The Cost of Cosmetic Neurology: How the Increase of Neuroenhancing Drugs Create An Emotional Downfall

Raise your hand if you remember the last time you got more than eight hours of uninterrupted sleep. Or the last time you felt bored. Chances are, it’s been a while. I would also be willing to bet that you by the time you finish this article, either a text, Facebook notification, Snapchat, Instagram, CNN breaking news pop-up, or all of the above will have tried to steal your attention.

In this 21st century, we’ve become a society accustomed to perpetual distractions and stimuli. Add to that the pressure of feeling like we need to do more, work faster, jump higher, and be better than the next. There’s a constant sense that we’re all just trying to keep our head above water. Blood pressures are up, serotonin levels are down, tempers are short, to-do lists are long, and nerves are shot. Almost everyone is suffering from some sort of culturally induced attention deficit hyperactivity disorder (ADHD), pushing the boundaries of how little sleep we can get away with and how much more work we can take on. And because we have so little time in our schedules, we’re a society that that values a quick fix and instant gratification. So we sought out a solution to do just that.

In the last two decades, neuroenhancement drugs have been adopted as a preferred solution. These little pills are famous for increasing focus, attention, and essentially, improving productivity. It’s why they’ve become so widely used (and abused) by college students and young professionals in demanding careers. Sound familiar? Adderall is an amphetamine that is used by over 25 million people worldwide. In case you’re still in the dark about what it does, Adderall is intended to treat patients with ADHD. It taps into the parts of the brain that controls hyperactivity and impulses, and works to reduce overstimulation. Instead of feeling constantly distracted and unable to focus, this little pill creates a tunnel vision of concentration. And what was once an attention disorder has now become a desired reason for many to get their hands on a prescription.

When Adderall hit the market in 1996, it was an instant success. Just four years after its release, nearly 5 million prescriptions were written. That number jumped to 16 million by 2012, and has steadily increased thereafter. The drug has become ubiquitous across college campuses and it’s becoming increasingly popular in the workplace. According to QuintilesIMS, an information and technology services company that gathers health care related data, the fastest-growing group to receive the drug are adults aged 20 to 39. That doesn’t even count the amount of teens and adults attaining the drug off the black market and through friends. People are selling, swapping, sharing, and stealing Adderall for a host of nonmedical, off-label reasons, from pulling an all-nighter to curbing appetite for weight loss. It wipes away the question of willpower and makes the impossible possible. The question is, at what expense?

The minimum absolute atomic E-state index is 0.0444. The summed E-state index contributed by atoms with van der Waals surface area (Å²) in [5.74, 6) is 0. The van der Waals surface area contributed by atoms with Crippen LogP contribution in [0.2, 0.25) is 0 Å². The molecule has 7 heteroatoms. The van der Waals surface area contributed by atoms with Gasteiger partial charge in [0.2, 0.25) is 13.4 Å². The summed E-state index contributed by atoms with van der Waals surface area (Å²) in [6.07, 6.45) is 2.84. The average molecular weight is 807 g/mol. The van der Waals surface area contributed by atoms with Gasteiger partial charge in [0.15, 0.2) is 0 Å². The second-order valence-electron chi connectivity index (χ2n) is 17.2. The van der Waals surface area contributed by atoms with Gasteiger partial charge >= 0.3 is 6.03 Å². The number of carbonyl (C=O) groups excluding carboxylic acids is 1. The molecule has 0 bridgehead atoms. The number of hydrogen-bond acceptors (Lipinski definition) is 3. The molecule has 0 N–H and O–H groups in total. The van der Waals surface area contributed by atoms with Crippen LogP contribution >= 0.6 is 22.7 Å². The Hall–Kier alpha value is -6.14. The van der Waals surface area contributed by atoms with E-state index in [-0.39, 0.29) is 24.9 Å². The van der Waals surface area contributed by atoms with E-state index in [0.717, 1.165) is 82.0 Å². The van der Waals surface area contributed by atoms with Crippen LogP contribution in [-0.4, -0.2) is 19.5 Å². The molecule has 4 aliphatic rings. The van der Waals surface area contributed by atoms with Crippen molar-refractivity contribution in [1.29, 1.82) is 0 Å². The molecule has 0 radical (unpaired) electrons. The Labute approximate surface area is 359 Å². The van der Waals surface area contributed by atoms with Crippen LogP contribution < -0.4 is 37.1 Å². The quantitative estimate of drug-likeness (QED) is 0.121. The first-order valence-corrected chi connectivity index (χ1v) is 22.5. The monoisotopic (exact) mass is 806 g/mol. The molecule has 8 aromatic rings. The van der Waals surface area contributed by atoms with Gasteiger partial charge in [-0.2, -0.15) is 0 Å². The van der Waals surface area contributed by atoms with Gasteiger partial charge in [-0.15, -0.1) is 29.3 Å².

The mechanisms in the brain that stimulate reward, euphoria, and addiction are the same ones that make neuroenhancing drugs, like Adderall, Ritalin, Modafinil and others, so effective at increasing our focus and attention. These drugs mimic the actions of certain neurotransmitters — specifically epinephrine (ultimately, adrenaline), norepinephrine, and dopamine. However, it mimics these neurotransmitters in higher quantities to ensure a continuous reaction.

The increase of dopamine from Adderall produces a rush of reward and pleasure to the nucleus accumbens, an area in the forebrain. This is what helps us sustain focus for longer periods. In tandem, epinephrine is tapping into the sympathetic nervous system, responsible for our fight-or-flight response, and triggers alertness and focus. Meanwhile, norepinephrine creates stronger memory formation and retention of incoming information. It also facilitates communication between neurons and helps the release of the above neurotransmitters to last longer than they normally should. It’s why Adderall creates a tunnel-like focus. It’s also the same reason that Adderall is the drug of choice for college students cramming for exams or busting out 20-page research papers. And since it comes in a prescription bottle, it gives the impression that it’s cleaner and safer than illegal drugs — spoiler alert — it’s not.

While these drugs make it possible to binge on productivity and bypass the need for sleep, they also alter your brain chemistry for the worse, and throw off your normal balance of neurotransmitters. Your brain craves balance, so it alters itself to adapt to changes. Therefore, when you’re getting a surge of certain neurotransmitters, such as dopamine and norepinephrine, the brain tries to compensate by reducing its natural production of them. As a result, the longer you take Adderall, the more of the drug you will need to keep producing the positive effects it once offered. When the brain’s capacity is no longer to produce certain neurotransmitters, especially dopamine, at a natural level — it begins to crave more. When the brain doesn’t get it, emotions take a dive.

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